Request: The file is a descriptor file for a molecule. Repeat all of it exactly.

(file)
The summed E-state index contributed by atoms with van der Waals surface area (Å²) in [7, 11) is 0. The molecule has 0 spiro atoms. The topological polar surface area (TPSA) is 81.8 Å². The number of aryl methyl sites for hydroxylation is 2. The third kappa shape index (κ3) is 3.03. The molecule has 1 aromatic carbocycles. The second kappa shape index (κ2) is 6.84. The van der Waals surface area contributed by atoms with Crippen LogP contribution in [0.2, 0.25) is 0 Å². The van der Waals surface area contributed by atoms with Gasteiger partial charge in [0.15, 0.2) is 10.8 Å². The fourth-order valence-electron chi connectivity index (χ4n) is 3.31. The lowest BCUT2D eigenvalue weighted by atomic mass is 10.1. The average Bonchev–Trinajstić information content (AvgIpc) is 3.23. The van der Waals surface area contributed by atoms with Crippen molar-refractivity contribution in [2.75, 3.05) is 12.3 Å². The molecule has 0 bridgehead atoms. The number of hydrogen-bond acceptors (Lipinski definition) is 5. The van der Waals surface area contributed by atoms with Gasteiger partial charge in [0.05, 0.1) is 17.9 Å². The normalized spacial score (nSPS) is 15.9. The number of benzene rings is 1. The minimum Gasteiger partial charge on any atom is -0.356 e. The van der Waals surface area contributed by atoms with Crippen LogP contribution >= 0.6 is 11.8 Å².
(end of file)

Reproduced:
The summed E-state index contributed by atoms with van der Waals surface area (Å²) in [7, 11) is 0. The molecule has 0 spiro atoms. The topological polar surface area (TPSA) is 81.8 Å². The number of aryl methyl sites for hydroxylation is 2. The third kappa shape index (κ3) is 3.03. The molecule has 1 aromatic carbocycles. The second kappa shape index (κ2) is 6.84. The van der Waals surface area contributed by atoms with Crippen LogP contribution in [0.2, 0.25) is 0 Å². The van der Waals surface area contributed by atoms with Gasteiger partial charge in [0.15, 0.2) is 10.8 Å². The fourth-order valence-electron chi connectivity index (χ4n) is 3.31. The lowest BCUT2D eigenvalue weighted by atomic mass is 10.1. The average Bonchev–Trinajstić information content (AvgIpc) is 3.23. The van der Waals surface area contributed by atoms with Crippen molar-refractivity contribution in [2.75, 3.05) is 12.3 Å². The molecule has 0 bridgehead atoms. The number of hydrogen-bond acceptors (Lipinski definition) is 5. The van der Waals surface area contributed by atoms with Gasteiger partial charge in [0.05, 0.1) is 17.9 Å². The normalized spacial score (nSPS) is 15.9. The number of benzene rings is 1. The minimum Gasteiger partial charge on any atom is -0.356 e. The van der Waals surface area contributed by atoms with Crippen LogP contribution >= 0.6 is 11.8 Å².